The Nordic Adventure

Travelling is about bonding. It makes me appreciate the shades of grey and spot the rainbows in an otherwise black-and-white world. I let travel, its stories, and the planning utterly consume me. To me, travelling is an itch; the more I scratch, the more intense it gets. As a family of three, we pick our destinations almost a year in advance. We seek to absorb new cultures, meet the natives, and revel in the bounty that nature has to offer. This year was all about the Nordic adventure!

After almost 12 exhaustive hours of travel, we reached our apartment in Gamla Stan and it was like walking right into a home decor magazine. Swedish style is anything but mundane! The next few days entailed exploring the old town on foot, on the winding cobblestone pathways soaking in the marvelous architecture of Swedish buildings in Stortorget, the main square; navigating through the narrowest street the Martin Trotzigs, the Cathedral, Royal Palace, and braving the unexpected change in weather by having cosy coffees in roadside cafés where we were handed blankets as a greeting.

Exploring the Vasa Museum with its preserved ancient sunken battleship, was like a walk through history. We began to understand the delightful concept of FIKA – several cups of coffee, a few cinnamon rolls with a generous smattering of ‘me-time’ to unwind; doing a Mama-Mia a la Meryl Streep in the ABBA museum; stalking peacocks in Skansen, and the superfluous dinner cruise to Vaxholm. This is how we wrapped up the Swedish chapter and the first four days of our tour.

On the fifth day, we travelled from Stockholm to Tallinn, Estonia. We traversed through this fascinating European town beginning with a steep climb to the observation deck of the ancient church, medieval streetscapes, the Hanseatic merchant’s houses now turned into hotels, and the various viewpoints to take in the panoramic views of the city’s red-roofed houses. The most noteworthy part about Tallinn from my nine-year-old’s perspective was the sea-plane harbour, which houses a submarine and has flight simulators.

After a short ferry to Helsinki from Tallinn, the delayed check-in, and rain were not enough to dampen our spirits. We simply donned our rain ponchos, brandished our umbrellas, and ventured out to further satiate our wanderlust. The highlights were the two contrasting cathedrals, the church in the rocks, and the stacks of gigantic strawberries.

We then travelled to Rovaniemi in Lapland. Although best visited in winter, this was an absolute must-do on our list. Most of the activities are unavailable after March, but the long faces and disappointment didn’t last long; as if by divine intervention, it snowed on our very first day in Rovaniemi, and from then on we experienced nothing but magic! The glee on my son’s face when he met Santa, the exhilaration at crossing the Arctic line, and feeding the reindeer were amongst the most priceless moments of our travel chronicles.

With the main purpose of our visit under our belts, the magic retained and belief in Santa preserved, we proceeded to Norway with a spring in our step. Oslo being a quintessential city, we took the hop-on-hop-off to get a sense of the city and spent the day picnicking at Vineland Park, marvelling at the Viking ships in the Viking Ship Museum, and the ship used in one of the first polar expeditions in the Polar Museum. The most memorable was the “Norway in a nutshell” journey, where we boarded the morning train to Myrdal via Finse, followed by the scenic Flåm railway outing, the boat from Flåm to Gudvangen, there on the bus manoeuvring steep hairpin bends towards Voss, and finally the train to Bergen. We regret not having stayed at least one night at eachof these stops. These are the kind of offbeat, non-touristy locations which significantly make up our travel DNA.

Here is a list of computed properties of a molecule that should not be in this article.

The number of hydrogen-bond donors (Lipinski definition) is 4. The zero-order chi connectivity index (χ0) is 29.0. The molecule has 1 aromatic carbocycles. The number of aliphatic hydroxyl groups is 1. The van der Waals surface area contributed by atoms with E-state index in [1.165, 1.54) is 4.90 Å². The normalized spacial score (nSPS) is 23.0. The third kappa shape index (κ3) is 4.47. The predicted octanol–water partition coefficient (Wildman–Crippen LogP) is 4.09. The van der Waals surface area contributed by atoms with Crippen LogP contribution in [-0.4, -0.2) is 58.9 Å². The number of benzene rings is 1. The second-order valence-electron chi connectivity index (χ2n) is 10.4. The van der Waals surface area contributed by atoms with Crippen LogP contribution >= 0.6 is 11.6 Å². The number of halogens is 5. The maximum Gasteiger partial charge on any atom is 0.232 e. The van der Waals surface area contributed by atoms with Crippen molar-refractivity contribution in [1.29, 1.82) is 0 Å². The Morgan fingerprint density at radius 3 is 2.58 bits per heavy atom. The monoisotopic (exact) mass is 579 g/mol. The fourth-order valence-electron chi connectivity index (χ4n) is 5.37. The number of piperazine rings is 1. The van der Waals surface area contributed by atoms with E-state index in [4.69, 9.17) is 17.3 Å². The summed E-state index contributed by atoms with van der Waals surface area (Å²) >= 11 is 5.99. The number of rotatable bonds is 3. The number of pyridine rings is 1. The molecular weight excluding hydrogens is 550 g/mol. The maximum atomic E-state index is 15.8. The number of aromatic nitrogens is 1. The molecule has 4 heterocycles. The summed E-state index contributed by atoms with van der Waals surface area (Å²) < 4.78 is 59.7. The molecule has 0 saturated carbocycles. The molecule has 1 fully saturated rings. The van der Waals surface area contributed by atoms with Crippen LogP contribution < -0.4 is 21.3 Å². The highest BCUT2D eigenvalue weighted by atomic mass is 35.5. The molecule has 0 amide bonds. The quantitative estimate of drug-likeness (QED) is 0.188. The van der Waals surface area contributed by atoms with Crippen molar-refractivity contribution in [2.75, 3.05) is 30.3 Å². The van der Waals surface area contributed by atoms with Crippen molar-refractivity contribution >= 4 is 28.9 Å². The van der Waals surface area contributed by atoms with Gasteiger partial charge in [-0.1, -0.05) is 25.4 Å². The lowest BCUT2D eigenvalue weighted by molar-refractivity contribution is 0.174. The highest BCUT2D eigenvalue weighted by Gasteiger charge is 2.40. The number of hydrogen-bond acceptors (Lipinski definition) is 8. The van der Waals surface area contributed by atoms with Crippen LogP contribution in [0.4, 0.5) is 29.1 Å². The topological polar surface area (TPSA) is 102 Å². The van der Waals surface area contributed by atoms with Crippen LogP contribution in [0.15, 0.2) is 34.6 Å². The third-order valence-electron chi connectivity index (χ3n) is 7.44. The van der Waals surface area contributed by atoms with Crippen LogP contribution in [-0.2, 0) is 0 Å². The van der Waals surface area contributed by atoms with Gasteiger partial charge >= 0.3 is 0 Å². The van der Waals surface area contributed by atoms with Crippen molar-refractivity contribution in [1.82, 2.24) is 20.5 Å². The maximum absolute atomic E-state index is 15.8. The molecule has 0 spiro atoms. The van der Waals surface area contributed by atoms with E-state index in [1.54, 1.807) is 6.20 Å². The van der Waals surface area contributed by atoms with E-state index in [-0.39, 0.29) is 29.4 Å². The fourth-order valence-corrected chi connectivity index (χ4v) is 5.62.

Bergen is the essence of Norway with its whitewashed timber cottages, the funicular to the top of the mountain, and the expansive views you never tire of. The VilVite Bergen Science Center, Bryggen, the long walks along the wharf, and the cruise to Mostraummen are amongst our favourite memories of Bergen. Exploring Gamle Stavanger, having our lunch in the same perfect spot every day amidst blooming flowers, swans in the lake and cranes swooping down to snatch our lunch, colourful graffitis, the cruise to Lysefjord, Sverd I fjell were some great memories from Stavanger.

We then went to Aarhus, in the Danish territory. The sojourn in and around Aarhus consisted mainly of a drive through the Jutland region, sand sculptures in Sondervig, sandy beaches of Hvide Sande, staying the night in Vieleand waking up to the sunrise at 4 am, bunnies hopping right outside our cottage, a quick trip to Legoland in Billund, and a visit to Odense, the birthplace of the prolific author Hans Christian Anderson.

Finally, the most remarkable of all destinations would be Copenhagen. Although the homesickness had finally taken root, so had the realisation that the holiday was coming to an end. Naturally we wanted to squeeze in as much as we could in the last leg of our vacay. From the very informative city walking tour and our amusing tour guide, having samosas at this restaurant while listening to Jagjit’s ghazals, the fabulous stores, multiple scary rides in Tivoli Gardens, a day trip to Dyrehaven, the freetown of Christiania, and the cosy vibes of the city made us fallin in love with Copenhagen forever. The Danes’high aesthetic quotient, warm-heartedness, and love for candles ensured we had a hyggelig time while in Copenhagen.

To sum it up – endless hours of sun, short nights, a mild spattering of rain, epic expanses of wilderness, the dramatic fjords, Santa Clause, Finnish saunas, having chaat almost every day in Indian restaurants, being ill prepared for the weather, carrying the wrong currency, quaint timber towns, marvelous architecture, and gracious people fittingly encapsulate our Nordic adventure!       

- Pooja Sugla